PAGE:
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Remembering when a WPIAL team was accused of "throwing" a match

Written by Mike White on .

So, badminton teams in the Olympics "threw" games. Huh. The same thing was accused of a WPIAL volleyball team in the 1990s.

First, the Olympics "badminton scandal." Four womens doubles teams from China, South Korea and Indonesia were kicked out of the competition this week after allegedly losing matches on purpose to secure a more favorable draw in the medal round.

It brough back memories of a WPIAL story 17 years ago when the czar of the WPIAL and a coach were alleging a volleyball team "threw" a match to gain a better spot in the PIAA playoffs.

In 1995, then WPIAL executive director Ace Heberling and Penn Hills volleyball coach Dan Brown accused Baldwin of intentionally losing to Penn Hills, 15-4, in the consolation match of the WPIAL playoffs. The one-game match decided third and fourth place in the WPIAL. Both teams would qualify for the PIAA playoffs, but the third-place team had to travel to Meadville to play in a four-team PIAA pool against WPIAL runner-up Derry and two top teams from the Erie area.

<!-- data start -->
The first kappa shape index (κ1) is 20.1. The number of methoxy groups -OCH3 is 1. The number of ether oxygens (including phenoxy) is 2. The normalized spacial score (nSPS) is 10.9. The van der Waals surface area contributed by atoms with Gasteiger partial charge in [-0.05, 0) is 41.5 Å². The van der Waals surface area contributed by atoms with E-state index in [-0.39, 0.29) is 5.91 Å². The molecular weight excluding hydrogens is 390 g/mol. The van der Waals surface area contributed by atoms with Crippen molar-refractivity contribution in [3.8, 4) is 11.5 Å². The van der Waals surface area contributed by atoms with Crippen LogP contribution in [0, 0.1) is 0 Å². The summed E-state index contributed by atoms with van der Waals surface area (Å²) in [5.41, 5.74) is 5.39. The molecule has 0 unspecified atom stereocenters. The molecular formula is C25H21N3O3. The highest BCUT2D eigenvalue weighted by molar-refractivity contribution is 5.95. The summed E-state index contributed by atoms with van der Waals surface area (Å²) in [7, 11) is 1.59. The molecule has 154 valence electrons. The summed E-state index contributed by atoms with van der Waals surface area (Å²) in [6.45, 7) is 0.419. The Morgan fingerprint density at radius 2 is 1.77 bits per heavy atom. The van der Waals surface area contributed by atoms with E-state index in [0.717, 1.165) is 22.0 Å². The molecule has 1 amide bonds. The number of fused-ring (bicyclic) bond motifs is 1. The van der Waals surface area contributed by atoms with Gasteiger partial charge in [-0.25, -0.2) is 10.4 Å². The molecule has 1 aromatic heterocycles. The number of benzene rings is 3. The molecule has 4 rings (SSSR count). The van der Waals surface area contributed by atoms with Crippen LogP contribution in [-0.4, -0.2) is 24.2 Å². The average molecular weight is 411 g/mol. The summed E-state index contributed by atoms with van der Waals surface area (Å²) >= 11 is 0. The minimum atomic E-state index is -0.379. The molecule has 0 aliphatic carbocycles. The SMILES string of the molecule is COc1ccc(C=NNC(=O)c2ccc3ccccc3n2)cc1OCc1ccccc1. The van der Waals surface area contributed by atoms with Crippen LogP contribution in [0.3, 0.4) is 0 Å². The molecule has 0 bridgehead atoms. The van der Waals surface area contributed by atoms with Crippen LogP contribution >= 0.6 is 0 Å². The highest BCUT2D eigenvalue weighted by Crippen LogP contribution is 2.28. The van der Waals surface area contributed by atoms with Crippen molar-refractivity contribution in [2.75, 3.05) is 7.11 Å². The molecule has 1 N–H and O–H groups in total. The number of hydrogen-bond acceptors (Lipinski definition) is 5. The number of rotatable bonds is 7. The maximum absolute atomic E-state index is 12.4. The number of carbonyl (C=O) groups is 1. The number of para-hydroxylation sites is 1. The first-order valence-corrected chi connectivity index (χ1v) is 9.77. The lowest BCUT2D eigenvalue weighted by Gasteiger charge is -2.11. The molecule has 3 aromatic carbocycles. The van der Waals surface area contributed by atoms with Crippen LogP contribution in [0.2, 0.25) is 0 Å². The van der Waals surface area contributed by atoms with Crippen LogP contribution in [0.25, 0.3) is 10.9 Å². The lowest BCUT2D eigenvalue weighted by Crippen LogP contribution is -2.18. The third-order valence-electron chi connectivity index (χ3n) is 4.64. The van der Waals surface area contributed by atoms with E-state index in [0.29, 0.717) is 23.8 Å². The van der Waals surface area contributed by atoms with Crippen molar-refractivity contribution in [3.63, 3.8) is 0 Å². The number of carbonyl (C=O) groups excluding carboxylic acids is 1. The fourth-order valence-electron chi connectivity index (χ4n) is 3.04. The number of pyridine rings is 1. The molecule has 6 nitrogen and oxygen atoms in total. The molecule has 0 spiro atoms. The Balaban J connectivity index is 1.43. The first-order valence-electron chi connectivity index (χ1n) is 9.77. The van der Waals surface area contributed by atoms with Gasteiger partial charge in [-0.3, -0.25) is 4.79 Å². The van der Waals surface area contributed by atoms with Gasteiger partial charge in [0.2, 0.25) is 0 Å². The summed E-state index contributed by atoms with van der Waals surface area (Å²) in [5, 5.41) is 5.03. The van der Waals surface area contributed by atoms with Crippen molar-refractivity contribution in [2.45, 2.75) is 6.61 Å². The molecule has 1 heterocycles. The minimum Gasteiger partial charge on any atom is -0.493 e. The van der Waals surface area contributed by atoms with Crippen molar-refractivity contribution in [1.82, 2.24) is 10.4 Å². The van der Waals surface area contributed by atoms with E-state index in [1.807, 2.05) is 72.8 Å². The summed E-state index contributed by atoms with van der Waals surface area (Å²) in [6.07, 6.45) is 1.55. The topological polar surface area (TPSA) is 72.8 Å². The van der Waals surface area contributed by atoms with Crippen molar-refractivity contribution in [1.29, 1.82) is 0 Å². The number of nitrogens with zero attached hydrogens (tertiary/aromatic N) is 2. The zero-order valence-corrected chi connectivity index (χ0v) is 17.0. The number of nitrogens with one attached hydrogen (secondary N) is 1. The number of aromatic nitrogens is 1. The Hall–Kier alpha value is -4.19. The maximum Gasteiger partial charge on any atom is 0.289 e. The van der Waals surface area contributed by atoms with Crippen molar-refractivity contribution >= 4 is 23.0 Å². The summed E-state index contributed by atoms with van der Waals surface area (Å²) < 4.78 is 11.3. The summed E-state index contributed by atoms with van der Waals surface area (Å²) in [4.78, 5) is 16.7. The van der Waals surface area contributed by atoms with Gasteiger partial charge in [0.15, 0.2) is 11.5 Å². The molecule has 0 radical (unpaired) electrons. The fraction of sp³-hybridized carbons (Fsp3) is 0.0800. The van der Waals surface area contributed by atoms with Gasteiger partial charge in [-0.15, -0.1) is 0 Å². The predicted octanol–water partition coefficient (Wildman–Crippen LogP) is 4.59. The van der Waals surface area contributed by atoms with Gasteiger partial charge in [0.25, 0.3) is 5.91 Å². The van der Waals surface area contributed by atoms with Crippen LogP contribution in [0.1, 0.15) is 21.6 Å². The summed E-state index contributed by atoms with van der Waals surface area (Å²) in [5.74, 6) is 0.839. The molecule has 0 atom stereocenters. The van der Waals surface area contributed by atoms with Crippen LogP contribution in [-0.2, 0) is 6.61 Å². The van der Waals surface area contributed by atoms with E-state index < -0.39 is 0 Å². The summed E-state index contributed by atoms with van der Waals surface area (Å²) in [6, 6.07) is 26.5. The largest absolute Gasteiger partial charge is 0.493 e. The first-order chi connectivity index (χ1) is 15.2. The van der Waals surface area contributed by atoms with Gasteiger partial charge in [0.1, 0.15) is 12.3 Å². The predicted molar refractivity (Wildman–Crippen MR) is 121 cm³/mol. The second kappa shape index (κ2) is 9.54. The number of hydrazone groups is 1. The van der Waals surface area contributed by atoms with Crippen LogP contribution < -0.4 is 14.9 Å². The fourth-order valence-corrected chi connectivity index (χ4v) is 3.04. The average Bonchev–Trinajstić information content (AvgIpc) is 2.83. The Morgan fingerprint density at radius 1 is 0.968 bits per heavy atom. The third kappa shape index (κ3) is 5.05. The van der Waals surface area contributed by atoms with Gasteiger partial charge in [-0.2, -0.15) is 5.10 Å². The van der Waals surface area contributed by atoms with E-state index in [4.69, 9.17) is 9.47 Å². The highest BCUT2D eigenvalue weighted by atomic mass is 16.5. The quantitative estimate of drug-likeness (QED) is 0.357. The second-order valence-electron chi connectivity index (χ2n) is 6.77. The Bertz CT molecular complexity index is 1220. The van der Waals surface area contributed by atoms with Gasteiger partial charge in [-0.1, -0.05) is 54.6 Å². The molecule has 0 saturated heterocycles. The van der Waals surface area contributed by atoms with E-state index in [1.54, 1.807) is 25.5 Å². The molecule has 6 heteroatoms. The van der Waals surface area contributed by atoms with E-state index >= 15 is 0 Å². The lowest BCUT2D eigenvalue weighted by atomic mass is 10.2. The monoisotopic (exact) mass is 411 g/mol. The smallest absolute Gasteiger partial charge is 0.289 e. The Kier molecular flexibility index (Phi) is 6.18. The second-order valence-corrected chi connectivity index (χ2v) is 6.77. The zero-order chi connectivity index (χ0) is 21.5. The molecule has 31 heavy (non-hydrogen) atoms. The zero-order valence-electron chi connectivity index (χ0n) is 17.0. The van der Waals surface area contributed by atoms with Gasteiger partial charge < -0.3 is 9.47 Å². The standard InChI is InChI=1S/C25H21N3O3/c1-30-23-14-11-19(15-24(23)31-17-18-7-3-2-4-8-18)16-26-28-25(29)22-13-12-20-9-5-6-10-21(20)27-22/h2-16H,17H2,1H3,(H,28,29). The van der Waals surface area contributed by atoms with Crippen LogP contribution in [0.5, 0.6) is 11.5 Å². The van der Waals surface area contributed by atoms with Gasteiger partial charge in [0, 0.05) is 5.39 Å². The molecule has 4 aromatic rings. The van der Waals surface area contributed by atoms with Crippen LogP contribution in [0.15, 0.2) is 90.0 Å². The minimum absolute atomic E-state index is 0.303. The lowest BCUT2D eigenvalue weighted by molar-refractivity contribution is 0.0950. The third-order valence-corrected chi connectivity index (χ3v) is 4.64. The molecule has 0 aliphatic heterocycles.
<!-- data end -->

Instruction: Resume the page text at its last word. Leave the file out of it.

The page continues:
On the other hand, the fourth-place team from the WPIAL seemingly got a much better draw. It had to play at Robert Morris in a four-team pool against WPIAL champ North Allegheny, City League champ Carrick and Richland from District 6. This pool was considered much, much easier. Plus, two teams from each pool moved on to the PIAA quarterfinal round in Shippensburg.

Anyway, in the WPIAL consolation match against Penn Hills, Baldwin benched all but two of its starters. Back then, Baldwin coach Mike Scahill vehemently denied the charges that his team "threw" the game, and said he benched most of this starters because they had played so poorly in the semifinals earlier in the day. "Absolutely unbelievable," Scahill said of the charges.

Brown said at the time, "It was a very blatant blowing of the game on purpose."

Well, it turned out nothing could be done to Baldwin by the WPIAL or PIAA because as Heberling said, "We can't tell a coach who to play or where to play."

But Heberling added, "This flies against everything that competition is supposed to be about."

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